Whew.

Cynthia Owens said...

Hi Blythe, it's great that you could sell your first manuscript! Just goes to show that if you stick to it, eventually it will happen. Thanks for stopping by!

Cynthia Owens said...

Hi Beth, congrats on your first sale! If it's truly the book of your heart, it's worth re-working it. I just had to find the right story and the right characters at the right time. Thanks for visiting!

Kathy Otten said...

I have a contemporary in a box I've been thinking about rewriting as a historical, because I like the characters so much, but part of me knows it will always stay in the box. I do have one under contract that is going through edits that I started probably almost eleven years ago. At the time I had way too much back story and a sagging middle and no clear goals. They are all valuable though for what I've learned writing them.

Cynthia Owens said...

Hi Kathy, if you've learned from these early manuscripts, even if they never see publication, they are a valuable tool. Thanks for stopping by!

Susan Macatee said...

I don't think any writing we do is a waste of time, Cynthia!

My two unpublished manuscripts were both YA historicals. The first was a time travel that wasn't working. I tore it apart and reworked some of the material into a straight YA historical that was eventually published. The other was more of middle-grade reader ghost story. That one never sold, but I learned a lot from writing it, so it wasn't a waste of time at all.

Clover Autrey said...

You can't learn to write without actually plunging in and doing it. I have two and a half manuscripts that should only see the light of day for purposes of showing where I was to where I've gotten. I do love those characters though. Actually one of them I pulled out of the sinking raft and gave her her own ship. That was the first book I sold.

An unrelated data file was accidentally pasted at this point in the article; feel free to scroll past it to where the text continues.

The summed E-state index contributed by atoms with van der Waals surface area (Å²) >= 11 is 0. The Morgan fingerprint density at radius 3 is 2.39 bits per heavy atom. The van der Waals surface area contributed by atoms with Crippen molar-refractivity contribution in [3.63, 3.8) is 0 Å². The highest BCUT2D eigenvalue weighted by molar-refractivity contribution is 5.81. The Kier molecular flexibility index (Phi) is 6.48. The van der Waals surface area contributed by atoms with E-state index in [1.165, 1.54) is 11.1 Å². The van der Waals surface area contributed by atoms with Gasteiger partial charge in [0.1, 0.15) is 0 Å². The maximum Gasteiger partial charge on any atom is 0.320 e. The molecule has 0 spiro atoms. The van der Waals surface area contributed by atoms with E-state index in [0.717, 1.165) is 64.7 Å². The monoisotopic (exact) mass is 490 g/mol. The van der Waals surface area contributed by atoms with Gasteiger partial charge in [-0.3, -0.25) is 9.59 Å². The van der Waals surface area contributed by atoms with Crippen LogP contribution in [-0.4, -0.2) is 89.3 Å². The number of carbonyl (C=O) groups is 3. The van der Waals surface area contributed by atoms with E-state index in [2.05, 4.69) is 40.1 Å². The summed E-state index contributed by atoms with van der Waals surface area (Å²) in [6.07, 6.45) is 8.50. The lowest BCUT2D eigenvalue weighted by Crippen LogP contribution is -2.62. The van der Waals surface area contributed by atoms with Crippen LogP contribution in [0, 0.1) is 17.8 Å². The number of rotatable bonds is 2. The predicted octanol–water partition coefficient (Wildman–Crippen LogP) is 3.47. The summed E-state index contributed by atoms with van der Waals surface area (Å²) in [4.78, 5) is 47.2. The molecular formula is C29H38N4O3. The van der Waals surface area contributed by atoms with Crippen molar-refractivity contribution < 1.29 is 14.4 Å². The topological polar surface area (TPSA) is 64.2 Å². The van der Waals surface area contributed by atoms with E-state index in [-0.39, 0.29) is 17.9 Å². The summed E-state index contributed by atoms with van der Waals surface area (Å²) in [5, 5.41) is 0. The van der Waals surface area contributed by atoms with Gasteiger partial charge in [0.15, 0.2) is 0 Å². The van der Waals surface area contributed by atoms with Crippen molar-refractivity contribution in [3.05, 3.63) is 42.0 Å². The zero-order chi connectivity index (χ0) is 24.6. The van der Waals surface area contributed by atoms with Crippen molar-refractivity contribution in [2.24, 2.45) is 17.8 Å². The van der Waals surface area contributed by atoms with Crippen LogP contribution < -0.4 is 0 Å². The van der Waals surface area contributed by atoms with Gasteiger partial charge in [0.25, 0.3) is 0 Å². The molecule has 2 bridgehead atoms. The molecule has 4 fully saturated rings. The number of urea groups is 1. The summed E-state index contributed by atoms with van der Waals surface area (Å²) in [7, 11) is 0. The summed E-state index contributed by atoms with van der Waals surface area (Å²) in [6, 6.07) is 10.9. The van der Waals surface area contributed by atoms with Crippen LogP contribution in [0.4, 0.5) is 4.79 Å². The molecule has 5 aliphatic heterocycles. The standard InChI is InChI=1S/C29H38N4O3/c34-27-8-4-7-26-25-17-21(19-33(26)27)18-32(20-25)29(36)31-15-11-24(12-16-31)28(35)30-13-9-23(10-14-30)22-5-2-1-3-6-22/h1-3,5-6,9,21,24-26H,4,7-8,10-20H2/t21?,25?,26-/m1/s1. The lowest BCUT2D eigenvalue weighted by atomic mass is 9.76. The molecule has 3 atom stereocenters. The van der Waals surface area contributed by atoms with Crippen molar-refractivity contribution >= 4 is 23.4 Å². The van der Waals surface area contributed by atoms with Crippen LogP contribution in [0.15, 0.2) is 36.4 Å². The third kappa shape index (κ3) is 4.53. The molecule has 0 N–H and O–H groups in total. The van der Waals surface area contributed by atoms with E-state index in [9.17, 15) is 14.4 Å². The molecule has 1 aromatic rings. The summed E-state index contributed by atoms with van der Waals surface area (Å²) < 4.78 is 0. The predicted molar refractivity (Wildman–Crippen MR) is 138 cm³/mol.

Cynthia Owens said...

Hi Susan, no it's definitely NOT a waste of time! It's that all-important practice, improving your writing until you have it down perfectly. Thanks for posting!

Cynthia Owens said...

Hi Clover, thanks for stopping by! I know what you mean about getting attached to a character or characters. My first published novel had the same characters as my first unpublished novel! The can get under your skin, can't they?

Paisley Kirkpatrick said...

"They" say you have to write a million words minimum to get "it" right. I agree that with every story you learn something - maybe a lot of somethings. I know with each story, maybe each chapter, I grow as a writer and find it easier to come up with appropriate words.

Cynthia Owens said...

Hi Paisley, thanks for stopping by. Yes, a million sounds about right, but it's not just the right words, it's also the right emotions, the right atmosphere, to make the readers fall in love right along with your hero and heroine.

Pat McDermott said...

Sounds like your characters demanded a story! We visited the Norman Rockwell Museum in western Massachusetts several years ago. What struck me most was the exhibits of the numerous drafts Rockwell did before he even started painting his masterpieces, and not every draft made it to the final stage. The same is true of musicians. Getting that tune or painting or story from your head to a canvas, piano, or manuscript is an art form requiring dedication and perseverance. We all have our draft exhibits. The finished stories are like the tip of an iceberg. Good luck with your sequel, Cynthia!

Cynthia Owens said...

Thanks, Pat! The only problem I have with keeping old drafts of manuscripts is that I tend to want to keep everything I wrote in the first place. I try to write from scratch every time, or at least until I think it's a saleable manuscript. Thanks for your good wishes on Coming Home.

librarypat said...

I was going to comment about Emily Bryan's post for today. Funny that she was your first commenter. As she demonstrated, even something that doesn't get published is a learning tool. I guess it is the writer's version of practice, practice, practice.

Cynthia Owens said...

Hi librarypat, that's exactly it - practice hopefully makes perfect. Thanks for stopping by!